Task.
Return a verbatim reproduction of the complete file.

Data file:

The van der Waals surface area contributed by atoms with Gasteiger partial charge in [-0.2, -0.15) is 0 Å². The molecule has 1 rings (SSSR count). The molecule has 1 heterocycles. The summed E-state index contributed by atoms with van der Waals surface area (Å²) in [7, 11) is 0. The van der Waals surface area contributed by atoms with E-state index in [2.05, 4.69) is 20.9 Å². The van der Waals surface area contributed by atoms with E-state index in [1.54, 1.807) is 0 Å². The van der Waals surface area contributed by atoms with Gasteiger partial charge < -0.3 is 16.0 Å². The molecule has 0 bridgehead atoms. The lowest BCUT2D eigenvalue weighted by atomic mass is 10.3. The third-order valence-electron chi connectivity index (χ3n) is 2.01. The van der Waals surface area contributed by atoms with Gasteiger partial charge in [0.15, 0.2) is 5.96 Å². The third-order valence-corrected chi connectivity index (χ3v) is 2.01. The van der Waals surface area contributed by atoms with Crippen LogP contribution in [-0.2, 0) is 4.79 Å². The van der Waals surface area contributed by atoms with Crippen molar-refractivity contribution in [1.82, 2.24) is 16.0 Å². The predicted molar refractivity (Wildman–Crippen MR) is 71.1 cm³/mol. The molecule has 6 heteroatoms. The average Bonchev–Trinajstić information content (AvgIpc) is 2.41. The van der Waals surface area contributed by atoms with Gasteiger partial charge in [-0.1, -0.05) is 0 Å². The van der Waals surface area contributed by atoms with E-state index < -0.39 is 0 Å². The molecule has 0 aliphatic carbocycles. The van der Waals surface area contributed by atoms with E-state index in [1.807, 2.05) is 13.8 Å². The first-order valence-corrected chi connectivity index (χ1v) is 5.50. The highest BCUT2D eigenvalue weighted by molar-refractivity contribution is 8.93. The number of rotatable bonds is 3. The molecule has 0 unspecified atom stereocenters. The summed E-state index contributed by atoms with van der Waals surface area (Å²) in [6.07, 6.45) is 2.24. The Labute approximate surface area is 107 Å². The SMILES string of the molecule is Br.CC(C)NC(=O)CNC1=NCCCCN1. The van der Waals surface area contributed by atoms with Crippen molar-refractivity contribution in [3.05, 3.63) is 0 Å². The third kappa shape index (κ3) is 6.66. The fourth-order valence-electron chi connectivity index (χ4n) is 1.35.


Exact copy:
The van der Waals surface area contributed by atoms with Gasteiger partial charge in [-0.2, -0.15) is 0 Å². The molecule has 1 rings (SSSR count). The molecule has 1 heterocycles. The summed E-state index contributed by atoms with van der Waals surface area (Å²) in [7, 11) is 0. The van der Waals surface area contributed by atoms with E-state index in [2.05, 4.69) is 20.9 Å². The van der Waals surface area contributed by atoms with E-state index in [1.54, 1.807) is 0 Å². The van der Waals surface area contributed by atoms with Gasteiger partial charge < -0.3 is 16.0 Å². The molecule has 0 bridgehead atoms. The lowest BCUT2D eigenvalue weighted by atomic mass is 10.3. The third-order valence-electron chi connectivity index (χ3n) is 2.01. The van der Waals surface area contributed by atoms with Gasteiger partial charge in [0.15, 0.2) is 5.96 Å². The third-order valence-corrected chi connectivity index (χ3v) is 2.01. The van der Waals surface area contributed by atoms with Crippen LogP contribution in [-0.2, 0) is 4.79 Å². The van der Waals surface area contributed by atoms with Crippen molar-refractivity contribution in [1.82, 2.24) is 16.0 Å². The predicted molar refractivity (Wildman–Crippen MR) is 71.1 cm³/mol. The molecule has 6 heteroatoms. The average Bonchev–Trinajstić information content (AvgIpc) is 2.41. The van der Waals surface area contributed by atoms with Gasteiger partial charge in [-0.1, -0.05) is 0 Å². The van der Waals surface area contributed by atoms with E-state index < -0.39 is 0 Å². The molecule has 0 aliphatic carbocycles. The van der Waals surface area contributed by atoms with E-state index in [1.807, 2.05) is 13.8 Å². The first-order valence-corrected chi connectivity index (χ1v) is 5.50. The highest BCUT2D eigenvalue weighted by molar-refractivity contribution is 8.93. The number of rotatable bonds is 3. The molecule has 0 unspecified atom stereocenters. The summed E-state index contributed by atoms with van der Waals surface area (Å²) in [6.07, 6.45) is 2.24. The Labute approximate surface area is 107 Å². The SMILES string of the molecule is Br.CC(C)NC(=O)CNC1=NCCCCN1. The van der Waals surface area contributed by atoms with Crippen molar-refractivity contribution in [3.05, 3.63) is 0 Å². The third kappa shape index (κ3) is 6.66. The fourth-order valence-electron chi connectivity index (χ4n) is 1.35.